Did you know that over 4 million Americans seek substance abuse treatment every year?
Despite those numbers, 90% of people who need alcohol or drug rehabilitation don’t receive it.
If you or a loved one is struggling with addiction, you probably have a lot of questions. What is rehab, exactly? How does it work? And is it the right solution for you?
Read on to learn the answers to these important questions.
What Is Rehab?
Alcohol or drug rehab has three main objectives:
- To rid your body of harmful substances.
- To help you cope with the withdrawal process.
- To equip you to lead a healthy life free of addiction.
More than a short program, the goal of rehab is to help you achieve long-term sobriety and a clean lifestyle. Under medical supervision, you’ll work through the different phases of the recovery process.
The initial detox phase is really only the beginning. Overcoming your chemical dependence is one thing, but making a long-term commitment to stay clean is another.
Don’t worry–there will be help available to you every step of the way,
How Does Rehab Work?
Depending on the severity of your addiction, you may have the option of either an outpatient or inpatient program.
If your addiction is mild to moderate, you may be a good candidate for an outpatient program. Your initial detox may take place at a hospital, outpatient treatment facility, or a rehab center.
During the process, your body will go through a series of withdrawal symptoms. To help ease the symptoms, you may receive pharmaceutical therapies, IV fluids, or nutritional support. Counseling, both privately and in a group setting, is also a common component of rehab.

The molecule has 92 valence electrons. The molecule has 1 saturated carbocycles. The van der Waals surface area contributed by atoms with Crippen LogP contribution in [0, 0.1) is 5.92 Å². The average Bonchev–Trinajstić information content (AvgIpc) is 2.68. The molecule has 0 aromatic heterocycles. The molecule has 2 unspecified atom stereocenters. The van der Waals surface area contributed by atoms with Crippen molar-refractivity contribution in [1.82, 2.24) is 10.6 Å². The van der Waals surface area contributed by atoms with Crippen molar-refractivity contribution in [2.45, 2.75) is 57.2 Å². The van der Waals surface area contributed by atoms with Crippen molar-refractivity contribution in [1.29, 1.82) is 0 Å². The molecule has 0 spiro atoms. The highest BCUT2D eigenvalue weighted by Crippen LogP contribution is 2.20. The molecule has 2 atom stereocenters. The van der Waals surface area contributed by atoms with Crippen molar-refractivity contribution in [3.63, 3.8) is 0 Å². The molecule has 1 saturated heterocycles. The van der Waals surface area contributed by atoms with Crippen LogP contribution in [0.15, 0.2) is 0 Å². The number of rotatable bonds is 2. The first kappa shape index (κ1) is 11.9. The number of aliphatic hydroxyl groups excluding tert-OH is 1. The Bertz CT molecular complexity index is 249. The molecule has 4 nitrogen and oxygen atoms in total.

Outpatient treatment is best for people who are highly motivated and committed to the recovery process. It allows you to keep working and stay active in your current social circle.
On the other hand, those with severe addiction may need to consider an inpatient program. These are designed for people who have had complications with withdrawal symptoms in the past or serious medical conditions. This is also the best option for anyone prone to relapse in their usual environment.
Inpatient rehab programs may last anywhere from a few weeks to a few months. During that time, your physical health and symptoms will be closely monitored. You’ll also receive intensive counseling to help you through your withdrawal symptoms.
Inpatient programs typically cost more than outpatients programs, but the cost is worth it if you need extra support.
One important thing to note is that there are no locks on the doors. When you commit to a rehab program, you do so willingly, and no one can force you to stay there.
After all, you’ll need that same motivation if you’re going to stay clean and sober in the future.
Is Rehab Right for You?
So, what is rehab?
It’s not just something that can improve your life–it has the power to save it.
It’s time to take that all-important first step on the road to recovery. Please contact us today with any questions or concerns.